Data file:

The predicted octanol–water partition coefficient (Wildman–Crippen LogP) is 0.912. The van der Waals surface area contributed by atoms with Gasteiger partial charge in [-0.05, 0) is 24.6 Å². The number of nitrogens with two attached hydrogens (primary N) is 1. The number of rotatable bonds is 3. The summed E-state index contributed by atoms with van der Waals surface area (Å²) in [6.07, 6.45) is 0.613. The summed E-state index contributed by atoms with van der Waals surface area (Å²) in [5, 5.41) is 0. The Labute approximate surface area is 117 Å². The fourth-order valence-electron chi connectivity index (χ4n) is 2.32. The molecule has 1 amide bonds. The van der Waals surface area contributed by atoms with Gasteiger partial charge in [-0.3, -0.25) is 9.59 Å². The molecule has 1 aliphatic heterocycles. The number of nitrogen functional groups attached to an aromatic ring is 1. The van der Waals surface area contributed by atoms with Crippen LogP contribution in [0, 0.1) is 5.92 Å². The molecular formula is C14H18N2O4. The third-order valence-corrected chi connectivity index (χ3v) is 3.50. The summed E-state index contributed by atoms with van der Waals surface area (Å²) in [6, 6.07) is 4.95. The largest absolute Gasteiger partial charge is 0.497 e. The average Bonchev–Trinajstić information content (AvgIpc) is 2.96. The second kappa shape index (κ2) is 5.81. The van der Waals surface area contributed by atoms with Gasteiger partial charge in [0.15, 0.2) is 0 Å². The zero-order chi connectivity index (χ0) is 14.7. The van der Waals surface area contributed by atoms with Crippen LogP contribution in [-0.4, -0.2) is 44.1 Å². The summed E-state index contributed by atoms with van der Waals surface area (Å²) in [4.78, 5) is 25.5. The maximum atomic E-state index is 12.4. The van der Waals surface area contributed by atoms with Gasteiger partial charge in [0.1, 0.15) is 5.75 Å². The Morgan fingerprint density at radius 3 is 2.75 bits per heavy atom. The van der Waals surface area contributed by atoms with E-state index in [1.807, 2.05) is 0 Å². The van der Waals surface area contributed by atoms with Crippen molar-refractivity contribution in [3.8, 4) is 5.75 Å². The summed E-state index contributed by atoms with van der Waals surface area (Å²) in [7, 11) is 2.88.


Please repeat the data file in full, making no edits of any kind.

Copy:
The predicted octanol–water partition coefficient (Wildman–Crippen LogP) is 0.912. The van der Waals surface area contributed by atoms with Gasteiger partial charge in [-0.05, 0) is 24.6 Å². The number of nitrogens with two attached hydrogens (primary N) is 1. The number of rotatable bonds is 3. The summed E-state index contributed by atoms with van der Waals surface area (Å²) in [6.07, 6.45) is 0.613. The summed E-state index contributed by atoms with van der Waals surface area (Å²) in [5, 5.41) is 0. The Labute approximate surface area is 117 Å². The fourth-order valence-electron chi connectivity index (χ4n) is 2.32. The molecule has 1 amide bonds. The van der Waals surface area contributed by atoms with Gasteiger partial charge in [-0.3, -0.25) is 9.59 Å². The molecule has 1 aliphatic heterocycles. The number of nitrogen functional groups attached to an aromatic ring is 1. The van der Waals surface area contributed by atoms with Crippen LogP contribution in [0, 0.1) is 5.92 Å². The molecular formula is C14H18N2O4. The third-order valence-corrected chi connectivity index (χ3v) is 3.50. The summed E-state index contributed by atoms with van der Waals surface area (Å²) in [6, 6.07) is 4.95. The largest absolute Gasteiger partial charge is 0.497 e. The average Bonchev–Trinajstić information content (AvgIpc) is 2.96. The second kappa shape index (κ2) is 5.81. The van der Waals surface area contributed by atoms with Gasteiger partial charge in [0.15, 0.2) is 0 Å². The zero-order chi connectivity index (χ0) is 14.7. The van der Waals surface area contributed by atoms with Crippen LogP contribution in [-0.4, -0.2) is 44.1 Å². The summed E-state index contributed by atoms with van der Waals surface area (Å²) in [4.78, 5) is 25.5. The maximum atomic E-state index is 12.4. The van der Waals surface area contributed by atoms with Gasteiger partial charge in [0.1, 0.15) is 5.75 Å². The Morgan fingerprint density at radius 3 is 2.75 bits per heavy atom. The van der Waals surface area contributed by atoms with E-state index in [1.807, 2.05) is 0 Å². The van der Waals surface area contributed by atoms with Crippen molar-refractivity contribution in [3.8, 4) is 5.75 Å². The summed E-state index contributed by atoms with van der Waals surface area (Å²) in [7, 11) is 2.88.